Perfect storm for skeeters

It's a perfect storm for mosquitoes in the Okanagan this spring – again.

For the second year in a row, high creek flows and rising lake levels have combined to produce swarms of the pesky insects.

In the Central Okanagan, regional district crews have been monitoring and treating 230 known larva breeding sites.

“We encourage residents to help us fight mosquitoes by removing any standing water sources and unused items that collect water such as old tires,” says spokesman Bruce Smith.

"It only takes a few millimetres of water for mosquito larva to survive and hatch into biting mosquitoes.”  

Rain barrels should be covered with a screen, and residents should drain standing water from containers under plant pots, in garbage cans, birdbaths, and pet bowls at least twice a week. Ponds should be aerated, or owners can add fish that feed on mosquito larvae.

Duka Environmental Ltd. provides mosquito control under contract to the RDCO. 

President Curtis Fediuk says standing water in low-lying areas has created the perfect conditions for mosquito breeding.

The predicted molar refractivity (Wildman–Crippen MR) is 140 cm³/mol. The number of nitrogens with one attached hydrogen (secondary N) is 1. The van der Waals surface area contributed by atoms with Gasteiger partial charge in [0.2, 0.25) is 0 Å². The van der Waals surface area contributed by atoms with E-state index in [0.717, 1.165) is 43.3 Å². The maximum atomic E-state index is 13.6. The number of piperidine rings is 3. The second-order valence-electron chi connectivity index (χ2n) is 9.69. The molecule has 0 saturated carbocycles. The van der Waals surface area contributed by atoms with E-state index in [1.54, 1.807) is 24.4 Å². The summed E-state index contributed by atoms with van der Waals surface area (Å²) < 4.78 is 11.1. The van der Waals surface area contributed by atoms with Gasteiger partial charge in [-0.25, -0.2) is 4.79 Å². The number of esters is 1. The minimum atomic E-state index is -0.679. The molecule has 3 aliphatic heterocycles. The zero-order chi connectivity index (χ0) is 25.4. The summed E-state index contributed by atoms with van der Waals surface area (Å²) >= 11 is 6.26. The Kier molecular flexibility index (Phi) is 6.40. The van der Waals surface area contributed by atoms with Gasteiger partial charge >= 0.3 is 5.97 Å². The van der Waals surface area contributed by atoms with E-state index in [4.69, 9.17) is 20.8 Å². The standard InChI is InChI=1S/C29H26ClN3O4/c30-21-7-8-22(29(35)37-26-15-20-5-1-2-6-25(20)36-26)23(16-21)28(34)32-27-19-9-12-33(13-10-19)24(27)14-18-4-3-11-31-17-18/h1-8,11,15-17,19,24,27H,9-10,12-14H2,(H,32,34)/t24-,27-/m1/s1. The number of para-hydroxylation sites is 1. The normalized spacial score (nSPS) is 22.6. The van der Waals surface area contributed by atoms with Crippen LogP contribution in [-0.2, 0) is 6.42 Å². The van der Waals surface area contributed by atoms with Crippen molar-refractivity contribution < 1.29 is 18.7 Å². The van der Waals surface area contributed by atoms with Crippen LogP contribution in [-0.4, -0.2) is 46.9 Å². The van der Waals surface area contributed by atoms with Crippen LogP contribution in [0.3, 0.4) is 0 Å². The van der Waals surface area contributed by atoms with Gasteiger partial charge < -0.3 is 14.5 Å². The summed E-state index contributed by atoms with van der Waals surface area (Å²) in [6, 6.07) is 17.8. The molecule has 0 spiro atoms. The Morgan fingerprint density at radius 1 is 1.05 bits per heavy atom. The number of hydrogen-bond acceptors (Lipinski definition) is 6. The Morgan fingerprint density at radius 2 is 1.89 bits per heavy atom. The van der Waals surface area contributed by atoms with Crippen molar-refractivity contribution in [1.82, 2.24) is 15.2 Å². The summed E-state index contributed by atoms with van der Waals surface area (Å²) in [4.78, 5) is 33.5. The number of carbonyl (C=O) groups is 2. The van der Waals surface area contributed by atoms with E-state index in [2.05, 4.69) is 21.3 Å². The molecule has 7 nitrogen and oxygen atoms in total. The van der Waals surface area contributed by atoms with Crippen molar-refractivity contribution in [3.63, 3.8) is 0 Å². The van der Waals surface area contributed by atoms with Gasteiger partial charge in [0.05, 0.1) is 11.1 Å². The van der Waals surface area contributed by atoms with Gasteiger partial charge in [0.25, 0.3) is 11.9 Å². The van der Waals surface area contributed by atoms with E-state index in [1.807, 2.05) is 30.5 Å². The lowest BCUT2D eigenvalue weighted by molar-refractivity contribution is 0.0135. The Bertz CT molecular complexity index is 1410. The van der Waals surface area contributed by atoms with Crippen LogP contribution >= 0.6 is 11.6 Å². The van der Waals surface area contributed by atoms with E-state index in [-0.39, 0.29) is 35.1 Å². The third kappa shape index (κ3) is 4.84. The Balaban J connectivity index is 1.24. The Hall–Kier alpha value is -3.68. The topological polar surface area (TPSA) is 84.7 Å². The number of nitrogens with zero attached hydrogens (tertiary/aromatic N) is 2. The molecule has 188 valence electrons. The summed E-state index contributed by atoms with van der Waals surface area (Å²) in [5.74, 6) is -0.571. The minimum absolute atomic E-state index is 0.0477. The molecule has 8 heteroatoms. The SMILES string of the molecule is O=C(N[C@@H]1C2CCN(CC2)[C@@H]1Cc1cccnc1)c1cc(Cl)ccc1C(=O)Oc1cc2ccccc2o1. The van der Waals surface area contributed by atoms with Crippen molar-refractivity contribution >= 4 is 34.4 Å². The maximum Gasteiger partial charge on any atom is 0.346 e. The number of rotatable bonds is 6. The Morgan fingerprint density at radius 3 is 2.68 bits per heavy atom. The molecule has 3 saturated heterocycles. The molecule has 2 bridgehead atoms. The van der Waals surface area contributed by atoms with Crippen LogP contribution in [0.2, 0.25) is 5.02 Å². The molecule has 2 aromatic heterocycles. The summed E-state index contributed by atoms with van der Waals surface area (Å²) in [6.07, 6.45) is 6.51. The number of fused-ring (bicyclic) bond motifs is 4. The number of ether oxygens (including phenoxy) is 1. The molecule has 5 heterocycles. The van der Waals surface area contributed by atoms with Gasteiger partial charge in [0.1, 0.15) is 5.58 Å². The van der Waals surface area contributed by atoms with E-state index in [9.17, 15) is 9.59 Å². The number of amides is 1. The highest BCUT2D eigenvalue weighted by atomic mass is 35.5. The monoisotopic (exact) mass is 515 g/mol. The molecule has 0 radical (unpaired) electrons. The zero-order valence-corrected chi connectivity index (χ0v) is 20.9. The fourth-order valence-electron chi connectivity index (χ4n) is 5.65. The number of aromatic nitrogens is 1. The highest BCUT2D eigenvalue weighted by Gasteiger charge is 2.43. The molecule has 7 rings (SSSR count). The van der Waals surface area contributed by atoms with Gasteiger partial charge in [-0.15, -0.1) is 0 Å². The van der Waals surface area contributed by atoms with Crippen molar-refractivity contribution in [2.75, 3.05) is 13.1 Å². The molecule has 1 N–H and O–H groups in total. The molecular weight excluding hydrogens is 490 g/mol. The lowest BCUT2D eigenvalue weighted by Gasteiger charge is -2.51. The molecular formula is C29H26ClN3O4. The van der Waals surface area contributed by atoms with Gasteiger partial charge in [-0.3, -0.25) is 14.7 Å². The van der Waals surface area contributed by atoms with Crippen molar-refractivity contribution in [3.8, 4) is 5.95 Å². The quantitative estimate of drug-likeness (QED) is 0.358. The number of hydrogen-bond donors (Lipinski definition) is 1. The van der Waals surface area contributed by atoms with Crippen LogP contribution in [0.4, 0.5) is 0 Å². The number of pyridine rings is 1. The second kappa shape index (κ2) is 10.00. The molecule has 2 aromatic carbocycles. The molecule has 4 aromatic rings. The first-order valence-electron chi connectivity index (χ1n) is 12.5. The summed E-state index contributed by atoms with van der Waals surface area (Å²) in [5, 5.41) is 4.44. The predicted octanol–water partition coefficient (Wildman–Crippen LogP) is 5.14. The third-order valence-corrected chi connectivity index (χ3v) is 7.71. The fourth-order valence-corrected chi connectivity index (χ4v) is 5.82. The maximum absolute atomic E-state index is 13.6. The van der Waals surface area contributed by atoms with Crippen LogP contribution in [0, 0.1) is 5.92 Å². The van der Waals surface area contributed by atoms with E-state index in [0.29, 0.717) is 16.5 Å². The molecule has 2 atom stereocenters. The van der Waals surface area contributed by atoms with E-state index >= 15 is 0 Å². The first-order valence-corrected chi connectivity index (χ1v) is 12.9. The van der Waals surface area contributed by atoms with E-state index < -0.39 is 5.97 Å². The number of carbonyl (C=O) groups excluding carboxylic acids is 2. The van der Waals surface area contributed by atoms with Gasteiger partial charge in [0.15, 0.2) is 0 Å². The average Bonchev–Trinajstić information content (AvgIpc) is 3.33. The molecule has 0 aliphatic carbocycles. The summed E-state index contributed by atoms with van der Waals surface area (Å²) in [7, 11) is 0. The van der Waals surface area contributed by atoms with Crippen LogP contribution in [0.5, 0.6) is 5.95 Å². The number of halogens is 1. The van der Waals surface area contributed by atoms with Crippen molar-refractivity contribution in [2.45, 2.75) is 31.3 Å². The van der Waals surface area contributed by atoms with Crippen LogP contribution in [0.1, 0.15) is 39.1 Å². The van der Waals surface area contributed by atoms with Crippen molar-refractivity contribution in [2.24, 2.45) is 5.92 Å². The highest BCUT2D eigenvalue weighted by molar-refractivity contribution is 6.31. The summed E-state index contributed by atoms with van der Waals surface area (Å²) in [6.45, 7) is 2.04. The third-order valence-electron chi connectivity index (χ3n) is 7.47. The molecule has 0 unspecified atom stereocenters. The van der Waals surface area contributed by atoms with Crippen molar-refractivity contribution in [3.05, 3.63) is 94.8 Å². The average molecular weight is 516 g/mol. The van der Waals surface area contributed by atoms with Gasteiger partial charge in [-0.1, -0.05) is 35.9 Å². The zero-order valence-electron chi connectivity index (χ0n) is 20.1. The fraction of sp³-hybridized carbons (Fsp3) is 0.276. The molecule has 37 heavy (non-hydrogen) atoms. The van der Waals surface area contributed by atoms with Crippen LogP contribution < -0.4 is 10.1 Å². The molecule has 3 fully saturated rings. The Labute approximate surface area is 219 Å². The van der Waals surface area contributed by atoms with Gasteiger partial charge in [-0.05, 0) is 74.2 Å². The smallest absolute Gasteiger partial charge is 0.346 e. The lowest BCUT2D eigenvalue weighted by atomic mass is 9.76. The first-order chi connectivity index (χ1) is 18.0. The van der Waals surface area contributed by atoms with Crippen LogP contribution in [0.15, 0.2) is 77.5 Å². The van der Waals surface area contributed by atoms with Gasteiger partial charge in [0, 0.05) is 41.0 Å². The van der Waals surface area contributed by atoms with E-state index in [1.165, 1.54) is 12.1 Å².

"Where observed, developing mosquito larvae are being controlled using a bio-rational, bacterial larvicide called VectoBac 200G," he says.

“We usually see mosquitoes peak between mid-June and the end of July," he added

More than 10,000 roadside catch basins will be checked and treated as needed.

Last year, 1,240 kilograms of Bti larvicide was applied in the regional district.

Bti stands for Bacillus thuringiensis var israelensis, a bacterial extract that is ingested by the mosquito larva. The product is short acting (approximately 24 hours) and is non-toxic. As a precaution, it may not be applied to water that is permanently connected to a fish-bearing stream.

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